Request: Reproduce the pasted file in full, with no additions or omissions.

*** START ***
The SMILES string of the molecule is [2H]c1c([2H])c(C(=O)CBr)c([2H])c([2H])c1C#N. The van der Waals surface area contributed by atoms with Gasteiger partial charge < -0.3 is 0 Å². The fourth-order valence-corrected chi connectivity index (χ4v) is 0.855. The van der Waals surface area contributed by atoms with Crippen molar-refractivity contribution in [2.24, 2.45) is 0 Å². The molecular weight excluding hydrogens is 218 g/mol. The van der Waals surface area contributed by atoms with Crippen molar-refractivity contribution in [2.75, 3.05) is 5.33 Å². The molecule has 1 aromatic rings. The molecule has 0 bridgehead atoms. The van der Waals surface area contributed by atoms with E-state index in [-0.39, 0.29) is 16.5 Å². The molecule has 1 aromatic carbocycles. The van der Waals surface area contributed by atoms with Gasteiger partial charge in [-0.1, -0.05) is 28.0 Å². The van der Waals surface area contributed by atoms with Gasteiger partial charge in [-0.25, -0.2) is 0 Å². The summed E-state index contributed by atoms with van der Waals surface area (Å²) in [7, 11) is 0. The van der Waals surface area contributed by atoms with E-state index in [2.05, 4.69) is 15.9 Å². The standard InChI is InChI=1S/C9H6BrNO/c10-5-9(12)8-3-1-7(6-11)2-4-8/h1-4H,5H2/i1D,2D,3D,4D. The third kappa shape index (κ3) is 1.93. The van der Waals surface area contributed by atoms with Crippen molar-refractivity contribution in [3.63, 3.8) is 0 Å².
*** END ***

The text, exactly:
The SMILES string of the molecule is [2H]c1c([2H])c(C(=O)CBr)c([2H])c([2H])c1C#N. The van der Waals surface area contributed by atoms with Gasteiger partial charge < -0.3 is 0 Å². The fourth-order valence-corrected chi connectivity index (χ4v) is 0.855. The van der Waals surface area contributed by atoms with Crippen molar-refractivity contribution in [2.24, 2.45) is 0 Å². The molecular weight excluding hydrogens is 218 g/mol. The van der Waals surface area contributed by atoms with Crippen molar-refractivity contribution in [2.75, 3.05) is 5.33 Å². The molecule has 1 aromatic rings. The molecule has 0 bridgehead atoms. The van der Waals surface area contributed by atoms with E-state index in [-0.39, 0.29) is 16.5 Å². The molecule has 1 aromatic carbocycles. The van der Waals surface area contributed by atoms with Gasteiger partial charge in [-0.1, -0.05) is 28.0 Å². The van der Waals surface area contributed by atoms with Gasteiger partial charge in [-0.25, -0.2) is 0 Å². The summed E-state index contributed by atoms with van der Waals surface area (Å²) in [7, 11) is 0. The van der Waals surface area contributed by atoms with E-state index in [2.05, 4.69) is 15.9 Å². The standard InChI is InChI=1S/C9H6BrNO/c10-5-9(12)8-3-1-7(6-11)2-4-8/h1-4H,5H2/i1D,2D,3D,4D. The third kappa shape index (κ3) is 1.93. The van der Waals surface area contributed by atoms with Crippen molar-refractivity contribution in [3.63, 3.8) is 0 Å².